Schrödinger’s cat

November 8, 2011

I usually read novels in bed, as my brain tends to be too tired to take in any more information for the day.  So the fact that this is the third post I am starting with a reference to a popular science book makes me think that perhaps I have not been working hard enough…

The book in question is The Emperor’s New Mind, by Roger Penrose.  The main thesis of this wonderful book is, apparently (and in a very small nutshell), that the mind does not work like a computer*.  However, I am currently about 3/4 of the way through it, and this has not yet been touched upon!  Rather, over 400 pages or so, Penrose has valiantly attempted to explain Turing machines, classical mechanics, relativity, quantum theory and cosmology to the interested (and, one must assume, quite dedicated) layperson.  I can only assume that all this is going to coalesce into a grand theory of Mind, but it does so far seem like quite an ambitious project.  Having tried to achieve this kind of comprehensive introduction to even the smallest of mathematical subjects myself in previous posts (you might have noticed that I have long since given up trying to do this), I have great respect for Penrose’s tenacity.  I find that the problem with this type of enterprise lies in trying to tread the line between being impenetrable to non-mathematicians, and boring for mathematicians.   While The Emperor’s New Mind is a great book, I think it is safe to say that it probably falls on the former side of this line; it is perhaps not entirely suitable for bedtime reading.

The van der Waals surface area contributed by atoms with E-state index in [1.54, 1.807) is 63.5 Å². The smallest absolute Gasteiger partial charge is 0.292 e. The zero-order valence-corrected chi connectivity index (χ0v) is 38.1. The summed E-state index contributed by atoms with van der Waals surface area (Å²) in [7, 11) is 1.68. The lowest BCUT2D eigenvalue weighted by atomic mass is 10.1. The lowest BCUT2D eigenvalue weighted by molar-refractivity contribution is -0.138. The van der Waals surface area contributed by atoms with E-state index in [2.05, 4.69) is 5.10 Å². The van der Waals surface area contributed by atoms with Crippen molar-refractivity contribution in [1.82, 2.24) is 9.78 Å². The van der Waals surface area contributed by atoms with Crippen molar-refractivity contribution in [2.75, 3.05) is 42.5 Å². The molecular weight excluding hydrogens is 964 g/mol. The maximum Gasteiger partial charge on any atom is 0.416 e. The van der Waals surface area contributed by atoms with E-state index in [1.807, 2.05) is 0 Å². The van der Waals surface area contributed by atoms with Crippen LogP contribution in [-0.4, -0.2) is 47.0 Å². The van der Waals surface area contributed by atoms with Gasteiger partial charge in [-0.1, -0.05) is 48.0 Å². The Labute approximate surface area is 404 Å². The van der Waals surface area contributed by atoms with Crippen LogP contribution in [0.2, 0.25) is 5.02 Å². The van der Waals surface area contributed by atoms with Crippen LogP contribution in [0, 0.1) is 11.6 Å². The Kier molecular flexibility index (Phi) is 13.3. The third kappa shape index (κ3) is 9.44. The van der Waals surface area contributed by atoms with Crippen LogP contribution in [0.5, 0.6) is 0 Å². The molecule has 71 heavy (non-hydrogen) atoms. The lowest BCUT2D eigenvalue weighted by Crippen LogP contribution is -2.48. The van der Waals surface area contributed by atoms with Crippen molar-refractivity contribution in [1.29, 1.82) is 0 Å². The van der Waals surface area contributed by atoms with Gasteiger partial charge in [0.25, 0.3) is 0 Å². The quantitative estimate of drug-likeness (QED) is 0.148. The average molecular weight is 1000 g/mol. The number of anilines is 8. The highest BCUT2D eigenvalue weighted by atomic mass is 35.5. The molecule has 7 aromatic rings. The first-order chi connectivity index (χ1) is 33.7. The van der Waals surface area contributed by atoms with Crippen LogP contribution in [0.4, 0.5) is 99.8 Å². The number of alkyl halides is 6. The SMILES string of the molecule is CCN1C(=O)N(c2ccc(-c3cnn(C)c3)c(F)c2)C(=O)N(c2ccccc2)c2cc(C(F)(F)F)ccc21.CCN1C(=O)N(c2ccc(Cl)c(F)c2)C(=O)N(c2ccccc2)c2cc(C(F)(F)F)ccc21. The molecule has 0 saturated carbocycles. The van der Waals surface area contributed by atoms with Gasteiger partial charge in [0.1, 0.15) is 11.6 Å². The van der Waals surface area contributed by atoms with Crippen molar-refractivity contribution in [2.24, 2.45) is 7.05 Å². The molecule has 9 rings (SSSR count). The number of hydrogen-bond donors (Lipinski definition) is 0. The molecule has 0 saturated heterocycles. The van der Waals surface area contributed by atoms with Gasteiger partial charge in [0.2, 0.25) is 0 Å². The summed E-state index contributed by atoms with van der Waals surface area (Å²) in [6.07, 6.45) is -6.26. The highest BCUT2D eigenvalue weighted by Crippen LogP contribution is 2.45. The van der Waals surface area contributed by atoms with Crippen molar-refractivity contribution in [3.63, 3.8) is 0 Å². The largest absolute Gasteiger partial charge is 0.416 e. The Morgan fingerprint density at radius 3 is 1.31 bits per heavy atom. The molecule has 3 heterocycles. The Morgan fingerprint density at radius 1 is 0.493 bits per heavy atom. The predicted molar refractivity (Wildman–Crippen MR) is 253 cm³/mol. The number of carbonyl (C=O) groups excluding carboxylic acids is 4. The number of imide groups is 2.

Anyway, I have just been reading Penrose’s take on the maltreated feline of this post’s title, and it got me thinking, so I thought I would discuss it.  The cat in question is a paradox which Erwin Schrödinger came up with in order to show the absurdity of trying to apply quantum theory at the classical physical level (that is, the everyday world with which we interact, as opposed to the exceedingly odd quantum level of subatomic particles).   This is, of course, a massive and complex subject, and I will only provide the merest of scrapes of its surface!  If you happen to be a pedantic physicist, then please do comment on any inaccuracies in what follows.

Read the rest of this entry »

Advertisements